When you access that file that hasn't been rewritten since the OS was first installed ten years ago, will it still be there?

Broadcom, you've been punk'd: Qualcomm puts stockholder vote on hold for US security probe


Qualcomm didn't need to tip CFIUS

Qualcomm started life as a supplier of secure comms to the DoD.

US govt staffers use personal gear on work networks, handle biz docs on the reg – study


People are fundamental to security

Security depends on the trustworthiness, expertise, and diligence of people.

But any reasonably large group of people will include one who is a defector, stupid, or lazy. That is why secure organizations are organized in small cells.

Here's why online social networks are bad for humanity, the nerds who helped build them tut-tut


Put them on the flat screen and they are just wallpaper

When my grandson watches youtube on a tablet or smartphone, he attends to it constantly.

When youtube is on the flatscreen, he plays with his toys, colors, talks, runs around like a madman, and generally behaves like a kid. He occasionally looks at the flatscreen.

We translated Intel's crap attempt to spin its way out of CPU security bug PR nightmare


Re: Other CPU architectures affected by Spectre...

Interesting. I wonder whether SPARC, MIPS, Loongson, Sunway, etc. are vulnerable to Spectre?

We keep forgetting that 1) all scripts and executables shall be executed without modification only from read-only storage, and 2) the read-only storage shall be modified only by a trusted configuration management process.


From Red Hat --

There are 3 known CVEs related to this issue in combination with Intel, AMD, and ARM architectures. Additional exploits for other architectures are also known to exist. These include IBM System Z, POWER8 (Big Endian and Little Endian), and POWER9 (Little Endian).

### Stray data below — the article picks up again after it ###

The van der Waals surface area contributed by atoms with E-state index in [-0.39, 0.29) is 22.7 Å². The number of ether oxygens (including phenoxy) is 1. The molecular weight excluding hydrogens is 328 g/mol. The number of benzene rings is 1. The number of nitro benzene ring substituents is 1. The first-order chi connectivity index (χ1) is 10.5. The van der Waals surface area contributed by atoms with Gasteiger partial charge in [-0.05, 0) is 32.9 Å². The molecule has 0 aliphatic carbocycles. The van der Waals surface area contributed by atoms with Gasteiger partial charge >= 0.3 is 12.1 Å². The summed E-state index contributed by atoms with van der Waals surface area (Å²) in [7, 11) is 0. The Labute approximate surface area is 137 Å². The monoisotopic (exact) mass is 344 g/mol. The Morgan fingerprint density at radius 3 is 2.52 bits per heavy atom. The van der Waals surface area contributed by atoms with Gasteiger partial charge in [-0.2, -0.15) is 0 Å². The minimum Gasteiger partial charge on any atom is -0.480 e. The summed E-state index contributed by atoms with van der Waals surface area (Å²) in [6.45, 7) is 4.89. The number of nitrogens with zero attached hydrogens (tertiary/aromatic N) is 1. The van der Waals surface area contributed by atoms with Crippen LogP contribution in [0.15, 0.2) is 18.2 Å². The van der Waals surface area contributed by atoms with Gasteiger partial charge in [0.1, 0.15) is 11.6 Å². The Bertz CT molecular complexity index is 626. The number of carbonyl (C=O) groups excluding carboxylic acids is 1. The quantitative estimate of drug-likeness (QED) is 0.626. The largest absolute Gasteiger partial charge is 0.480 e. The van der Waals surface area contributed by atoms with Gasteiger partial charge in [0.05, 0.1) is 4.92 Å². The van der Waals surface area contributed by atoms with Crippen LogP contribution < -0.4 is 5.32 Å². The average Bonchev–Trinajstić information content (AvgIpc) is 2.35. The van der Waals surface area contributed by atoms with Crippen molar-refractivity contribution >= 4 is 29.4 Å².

Russia could chop vital undersea web cables, warns Brit military chief


Europe - Far East communications transit North America

Due to non-coincident busy hours, Europe to Far East cables via Eurasia are not needed. Instead, the Atlantic and Pacific cables are connected via North America taking advantage of the fact that the three continental pairs do not generate peak traffic at the same times.

(It also makes it easier for Five Eyes to keep tabs on things.)

Qualcomm sues Apple for allegedly blabbing smartphone chip secrets in emails CC'd to Intel


Re: re: "We were told to ignore intellectual property rights when designing the modem."

If engineers/developers conduct IPR analysis, they open themselves up to willful infringement and treble damages.

It is best to ignore intellectual property and then have legal staff conduct a right to use study under client-lawyer confidentiality.

Or so I was told.

The developers vs enterprise architects showdown: You shall know us by our trail of diagrams


There is also the matter of consistency


- what the business needs to run

- what is installed

- what is running

- what operations is charging the organization to run

- what finance is charging the organization for depreciation

- what vendors are billing the organization for licensing

and now what various cloud vendors are billing the organization for.

These can be amazingly far apart in an corporation with a complex organizational structure and a few thousand developers.

Python explosion blamed on pandas


Notebooks in the Azure Cloud

Microsoft offers free Jupyter notebooks in the Azure Cloud at notebooks.azure.com for those interested in investigating Python notebooks. There are also two very basic Python courses from Microsoft on edX suitable for the rank beginner that use the notebooks.

There are free Jupyter notebooks for the Julia language at juliabox.com for those interested in Julia, and there is a Coursera course on Julia that assumes you know other languages.The objective of Julia is to provide the ease of use of Python, R, and Matlab while running as fast as C or Fortran. See juliacomputing.com